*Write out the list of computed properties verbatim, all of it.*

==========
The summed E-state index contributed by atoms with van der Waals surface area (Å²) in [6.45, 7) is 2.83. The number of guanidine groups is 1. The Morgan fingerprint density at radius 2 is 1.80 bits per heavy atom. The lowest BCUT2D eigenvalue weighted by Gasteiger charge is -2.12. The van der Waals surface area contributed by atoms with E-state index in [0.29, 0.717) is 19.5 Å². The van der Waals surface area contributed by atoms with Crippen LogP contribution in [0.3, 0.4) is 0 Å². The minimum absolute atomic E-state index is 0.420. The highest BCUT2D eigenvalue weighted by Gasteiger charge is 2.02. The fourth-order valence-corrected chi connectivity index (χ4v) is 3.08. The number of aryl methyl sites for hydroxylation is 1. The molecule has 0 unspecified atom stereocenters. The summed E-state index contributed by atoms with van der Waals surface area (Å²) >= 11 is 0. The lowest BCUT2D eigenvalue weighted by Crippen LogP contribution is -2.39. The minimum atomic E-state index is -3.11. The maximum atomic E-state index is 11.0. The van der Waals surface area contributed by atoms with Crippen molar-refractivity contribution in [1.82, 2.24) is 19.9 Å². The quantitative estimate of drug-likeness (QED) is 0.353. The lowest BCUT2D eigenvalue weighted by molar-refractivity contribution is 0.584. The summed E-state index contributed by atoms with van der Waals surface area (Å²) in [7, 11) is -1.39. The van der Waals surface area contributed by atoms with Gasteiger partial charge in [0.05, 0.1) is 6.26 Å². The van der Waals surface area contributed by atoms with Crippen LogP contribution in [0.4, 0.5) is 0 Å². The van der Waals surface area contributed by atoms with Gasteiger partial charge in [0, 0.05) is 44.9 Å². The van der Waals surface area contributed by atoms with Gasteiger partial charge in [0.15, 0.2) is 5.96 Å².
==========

The summed E-state index contributed by atoms with van der Waals surface area (Å²) in [6.45, 7) is 2.83. The number of guanidine groups is 1. The Morgan fingerprint density at radius 2 is 1.80 bits per heavy atom. The lowest BCUT2D eigenvalue weighted by Gasteiger charge is -2.12. The van der Waals surface area contributed by atoms with E-state index in [0.29, 0.717) is 19.5 Å². The van der Waals surface area contributed by atoms with Crippen LogP contribution in [0.3, 0.4) is 0 Å². The minimum absolute atomic E-state index is 0.420. The highest BCUT2D eigenvalue weighted by Gasteiger charge is 2.02. The fourth-order valence-corrected chi connectivity index (χ4v) is 3.08. The number of aryl methyl sites for hydroxylation is 1. The molecule has 0 unspecified atom stereocenters. The summed E-state index contributed by atoms with van der Waals surface area (Å²) >= 11 is 0. The lowest BCUT2D eigenvalue weighted by Crippen LogP contribution is -2.39. The minimum atomic E-state index is -3.11. The maximum atomic E-state index is 11.0. The van der Waals surface area contributed by atoms with Crippen molar-refractivity contribution in [1.82, 2.24) is 19.9 Å². The quantitative estimate of drug-likeness (QED) is 0.353. The lowest BCUT2D eigenvalue weighted by molar-refractivity contribution is 0.584. The summed E-state index contributed by atoms with van der Waals surface area (Å²) in [7, 11) is -1.39. The van der Waals surface area contributed by atoms with Gasteiger partial charge in [0.05, 0.1) is 6.26 Å². The van der Waals surface area contributed by atoms with Crippen LogP contribution in [0.4, 0.5) is 0 Å². The van der Waals surface area contributed by atoms with Gasteiger partial charge in [0, 0.05) is 44.9 Å². The van der Waals surface area contributed by atoms with Gasteiger partial charge in [0.15, 0.2) is 5.96 Å².